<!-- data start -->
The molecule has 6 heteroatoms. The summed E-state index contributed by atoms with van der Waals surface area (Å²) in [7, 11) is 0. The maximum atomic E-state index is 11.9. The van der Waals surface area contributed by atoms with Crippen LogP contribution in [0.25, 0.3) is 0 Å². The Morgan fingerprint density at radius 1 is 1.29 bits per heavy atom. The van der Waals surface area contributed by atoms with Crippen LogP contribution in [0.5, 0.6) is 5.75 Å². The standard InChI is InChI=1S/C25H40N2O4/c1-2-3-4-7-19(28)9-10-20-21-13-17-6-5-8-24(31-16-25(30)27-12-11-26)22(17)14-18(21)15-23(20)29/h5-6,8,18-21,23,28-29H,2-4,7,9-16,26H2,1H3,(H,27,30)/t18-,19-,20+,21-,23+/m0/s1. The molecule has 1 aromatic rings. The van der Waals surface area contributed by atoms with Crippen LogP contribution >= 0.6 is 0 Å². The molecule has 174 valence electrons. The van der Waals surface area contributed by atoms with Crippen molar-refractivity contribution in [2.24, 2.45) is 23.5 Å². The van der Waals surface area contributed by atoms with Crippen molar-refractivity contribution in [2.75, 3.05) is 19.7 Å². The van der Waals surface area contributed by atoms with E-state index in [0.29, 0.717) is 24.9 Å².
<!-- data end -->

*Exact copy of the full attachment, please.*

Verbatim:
The molecule has 6 heteroatoms. The summed E-state index contributed by atoms with van der Waals surface area (Å²) in [7, 11) is 0. The maximum atomic E-state index is 11.9. The van der Waals surface area contributed by atoms with Crippen LogP contribution in [0.25, 0.3) is 0 Å². The Morgan fingerprint density at radius 1 is 1.29 bits per heavy atom. The van der Waals surface area contributed by atoms with Crippen LogP contribution in [0.5, 0.6) is 5.75 Å². The standard InChI is InChI=1S/C25H40N2O4/c1-2-3-4-7-19(28)9-10-20-21-13-17-6-5-8-24(31-16-25(30)27-12-11-26)22(17)14-18(21)15-23(20)29/h5-6,8,18-21,23,28-29H,2-4,7,9-16,26H2,1H3,(H,27,30)/t18-,19-,20+,21-,23+/m0/s1. The molecule has 1 aromatic rings. The van der Waals surface area contributed by atoms with Crippen LogP contribution >= 0.6 is 0 Å². The molecule has 174 valence electrons. The van der Waals surface area contributed by atoms with Crippen molar-refractivity contribution in [2.24, 2.45) is 23.5 Å². The van der Waals surface area contributed by atoms with Crippen molar-refractivity contribution in [2.75, 3.05) is 19.7 Å². The van der Waals surface area contributed by atoms with E-state index in [0.29, 0.717) is 24.9 Å².